East Grand Forks, Minn., graduate will be pilot for vice president, other top officials
GRAND FORKS, N.D. - Lt. Col. Tim Parker, a 1988 graduate of East Grand Forks Senior High and a tanker pilot at Grand Forks Air Force Base, soon will be flying Vice President Joe Biden around the world. As well as First Lady Michelle Obama and Secretary of State Hillary Clinton.
"One of the customers would be Biden and a few other high-profile people," he said of his selection to be part of the 89th Airlift Wing, the Air Force unit tasked with flying around the president, veep and the rest of the top people in American government.
"It's exciting stuff," he said Thursday, adding with a laugh: "I think the toughest part will be finding a hockey program for the kids to play in."
It was a hockey scholarship that took Parker to the U.S. Air Force Academy in Colorado Springs, Colo., two decades ago.
But after playing two years, shoulder injuries forced him to concentrate on being a pilot and his Air Force career.
"I spent most of my time in California flying KC-10s, the military version of the DC-10," he said.
He left the Air Force after nine years and flew commercially for Northwest. He now is on military leave from Delta, after re-upping in the Air Force to complete his 20 years. Two years ago, he and his wife, Becky (Wadholm), also a Senior High graduate, moved back to their hometown with their two boys, who now are 12 and 15 and rink rats.
Parker is flying KC-135 air-refueling tankers with the 319th wing at Grand Forks Air Force Base and has 16½ years in the Air Force.
Parker hasn't flown the C-32, the military version of the Boeing 757 airliner used for Air Force Two. "I've just been on one time for a quick tour and then off," he said. "That will be part of my training."
He was selected for an interview for the 89th Airlift Wing, through the Air Force's process, without any civilian or political input.
It does feel like an honor to be selected, Parker admitted. "It is kind of a neat program. I've got a few friends flying there at the 89th Air Wing at Andrews Air Force Base."
The pilots who fly President Barack Obama also are part of the 89th Wing, and there are several aircraft used by the president, mainly the military version of a Boeing 747. Sometimes, the president might use the C-32. Whichever one the president is on becomes Air Force One for that flight.
"But I won't be flying those missions," Parker said. "It depends on who is actually on board the aircraft."
In addition to the vice president, first lady and secretary of state, Parker also will fly Secretary of Defense Robert Gates and Chairman of the Joint Chiefs of Staff Adm. Mike Mullen.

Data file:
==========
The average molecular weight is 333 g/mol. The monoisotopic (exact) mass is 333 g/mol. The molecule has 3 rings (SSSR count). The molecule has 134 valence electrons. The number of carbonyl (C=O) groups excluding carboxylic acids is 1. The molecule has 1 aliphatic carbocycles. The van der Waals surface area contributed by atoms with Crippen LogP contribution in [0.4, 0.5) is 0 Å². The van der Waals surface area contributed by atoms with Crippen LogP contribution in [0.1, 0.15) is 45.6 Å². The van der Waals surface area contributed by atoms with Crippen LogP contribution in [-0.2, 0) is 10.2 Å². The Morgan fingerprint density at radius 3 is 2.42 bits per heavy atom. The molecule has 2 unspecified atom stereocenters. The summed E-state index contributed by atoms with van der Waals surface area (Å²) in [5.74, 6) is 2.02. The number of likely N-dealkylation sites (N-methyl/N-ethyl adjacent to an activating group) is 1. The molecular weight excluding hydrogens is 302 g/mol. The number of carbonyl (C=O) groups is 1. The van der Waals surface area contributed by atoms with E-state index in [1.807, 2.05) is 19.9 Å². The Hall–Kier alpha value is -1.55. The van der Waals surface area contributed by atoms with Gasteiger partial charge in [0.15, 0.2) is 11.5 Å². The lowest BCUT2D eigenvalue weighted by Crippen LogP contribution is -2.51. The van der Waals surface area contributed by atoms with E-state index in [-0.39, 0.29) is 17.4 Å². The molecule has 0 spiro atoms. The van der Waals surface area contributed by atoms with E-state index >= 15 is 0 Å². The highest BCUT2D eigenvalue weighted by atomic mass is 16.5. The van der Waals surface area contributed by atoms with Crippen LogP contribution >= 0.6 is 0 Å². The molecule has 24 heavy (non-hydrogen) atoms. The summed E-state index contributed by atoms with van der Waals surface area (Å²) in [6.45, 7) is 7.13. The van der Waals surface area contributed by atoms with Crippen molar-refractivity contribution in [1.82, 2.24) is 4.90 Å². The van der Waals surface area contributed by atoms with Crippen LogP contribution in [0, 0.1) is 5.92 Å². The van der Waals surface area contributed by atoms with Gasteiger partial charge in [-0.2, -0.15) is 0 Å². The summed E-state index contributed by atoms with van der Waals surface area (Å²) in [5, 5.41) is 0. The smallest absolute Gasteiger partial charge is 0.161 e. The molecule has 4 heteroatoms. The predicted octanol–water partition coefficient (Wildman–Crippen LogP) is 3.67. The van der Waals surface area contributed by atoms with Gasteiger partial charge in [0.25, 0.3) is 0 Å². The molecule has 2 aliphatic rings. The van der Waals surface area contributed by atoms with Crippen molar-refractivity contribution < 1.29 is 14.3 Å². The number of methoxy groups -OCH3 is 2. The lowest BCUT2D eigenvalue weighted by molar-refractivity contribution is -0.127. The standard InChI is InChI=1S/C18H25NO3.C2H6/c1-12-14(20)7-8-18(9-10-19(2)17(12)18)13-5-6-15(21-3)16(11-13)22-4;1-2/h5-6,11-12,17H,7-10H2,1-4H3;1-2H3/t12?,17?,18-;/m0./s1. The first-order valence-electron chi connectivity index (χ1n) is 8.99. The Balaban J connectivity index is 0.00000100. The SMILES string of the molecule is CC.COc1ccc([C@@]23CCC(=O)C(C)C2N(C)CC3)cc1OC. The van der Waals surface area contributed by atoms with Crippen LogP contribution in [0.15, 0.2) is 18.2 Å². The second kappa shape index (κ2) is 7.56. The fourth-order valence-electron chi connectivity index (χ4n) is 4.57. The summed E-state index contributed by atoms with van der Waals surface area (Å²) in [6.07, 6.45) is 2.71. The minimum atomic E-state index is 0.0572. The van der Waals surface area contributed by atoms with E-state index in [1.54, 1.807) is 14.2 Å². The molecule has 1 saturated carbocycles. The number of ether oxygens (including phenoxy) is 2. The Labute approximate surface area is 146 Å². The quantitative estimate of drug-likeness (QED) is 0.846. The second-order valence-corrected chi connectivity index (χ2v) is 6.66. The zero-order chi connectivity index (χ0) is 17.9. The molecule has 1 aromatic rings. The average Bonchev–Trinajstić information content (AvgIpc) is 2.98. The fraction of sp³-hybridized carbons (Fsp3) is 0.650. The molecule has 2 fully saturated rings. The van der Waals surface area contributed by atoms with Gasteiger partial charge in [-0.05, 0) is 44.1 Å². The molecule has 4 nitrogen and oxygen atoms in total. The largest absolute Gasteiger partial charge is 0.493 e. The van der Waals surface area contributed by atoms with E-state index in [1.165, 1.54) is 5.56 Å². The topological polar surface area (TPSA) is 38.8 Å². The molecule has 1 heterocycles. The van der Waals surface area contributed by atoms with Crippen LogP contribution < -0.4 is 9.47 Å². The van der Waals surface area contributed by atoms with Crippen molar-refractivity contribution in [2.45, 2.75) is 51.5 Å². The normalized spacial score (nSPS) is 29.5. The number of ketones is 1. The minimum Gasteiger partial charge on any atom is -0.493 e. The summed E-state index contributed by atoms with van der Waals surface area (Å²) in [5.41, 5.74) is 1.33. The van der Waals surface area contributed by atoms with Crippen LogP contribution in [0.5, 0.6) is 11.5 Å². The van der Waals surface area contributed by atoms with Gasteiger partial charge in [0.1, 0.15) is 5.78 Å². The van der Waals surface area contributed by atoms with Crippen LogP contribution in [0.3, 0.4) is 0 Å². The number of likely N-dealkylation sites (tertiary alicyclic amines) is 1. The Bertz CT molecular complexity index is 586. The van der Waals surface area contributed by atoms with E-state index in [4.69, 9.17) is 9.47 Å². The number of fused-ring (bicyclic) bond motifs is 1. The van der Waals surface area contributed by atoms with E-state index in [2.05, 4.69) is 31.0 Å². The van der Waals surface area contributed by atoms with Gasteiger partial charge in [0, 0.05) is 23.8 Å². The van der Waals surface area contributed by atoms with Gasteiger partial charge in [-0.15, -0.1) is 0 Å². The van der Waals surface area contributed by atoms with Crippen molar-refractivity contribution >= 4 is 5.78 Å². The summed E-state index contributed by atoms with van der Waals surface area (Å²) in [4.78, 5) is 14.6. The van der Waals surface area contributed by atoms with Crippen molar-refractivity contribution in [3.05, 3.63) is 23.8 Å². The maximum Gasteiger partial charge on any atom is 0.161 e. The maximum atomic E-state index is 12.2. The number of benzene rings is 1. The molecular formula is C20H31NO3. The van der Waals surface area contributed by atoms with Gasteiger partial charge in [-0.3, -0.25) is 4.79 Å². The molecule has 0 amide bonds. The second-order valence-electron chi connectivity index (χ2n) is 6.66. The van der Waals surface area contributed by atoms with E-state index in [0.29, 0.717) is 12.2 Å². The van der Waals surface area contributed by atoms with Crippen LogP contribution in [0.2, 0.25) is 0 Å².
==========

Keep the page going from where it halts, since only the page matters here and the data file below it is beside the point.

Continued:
He had some experience doing that: He flew Gen. Richard Myers, then-chairman of the Joint Chiefs, to Asia in 2005.
That he had lots of hours and experience flying the big KC-10s, which haul twice as much as the KC-135s, probably made him "competitive" to get the new assignment flying the big C-32s, Parker said.
He has more than 5,000 hours flying, most of it with the Air Force, but including about 500 hours with Northwest and other commercial airline companies. He's refueled lots of aircraft while flying high over the battlefields of Afghanistan and Iraq.
"I'm one of the more experienced pilots in the Air Force. All the guys in this unit are high-time guys, a lot of flight experience."
He was interviewed in October, before it was known who would be the next president and vice president.
"It was really independent of the election," he said. No political issues were part of the interview process, just his professional experience and getting to know what kind of pilot and person he was, Parker said.
The new job was referred to as "DV Airlift," as in "Distinguished Visitors," he said.
When Biden's on board, the plane is called Air Force Two. When the first lady or other VIPs are riding, it will have another name.
And there are other aircraft flown by the 89th wing. Like with the president, whatever aircraft Biden is on automatically becomes Air Force Two for that flight, Parker said.
He will get even more flight time on his new job, no doubt, because he's spending lots of his time in management duties at Grand Forks Air Force Base, he said.
Next month, the Parkers will go house-hunting in the D.C. area. Military housing is an option, but they hope to find a private home in Virginia or Maryland.
He will begin training in March, and his family will join him after school ends.
Despite the new job close to the White House, his pay remains the same as it is at the Grand Forks base, he said.
But it will be a new world, Parker said, and a new mission that will include learning the protocol of dealing with some of the most powerful people in the world.
"There is several weeks of training for handling customers of that nature," he said.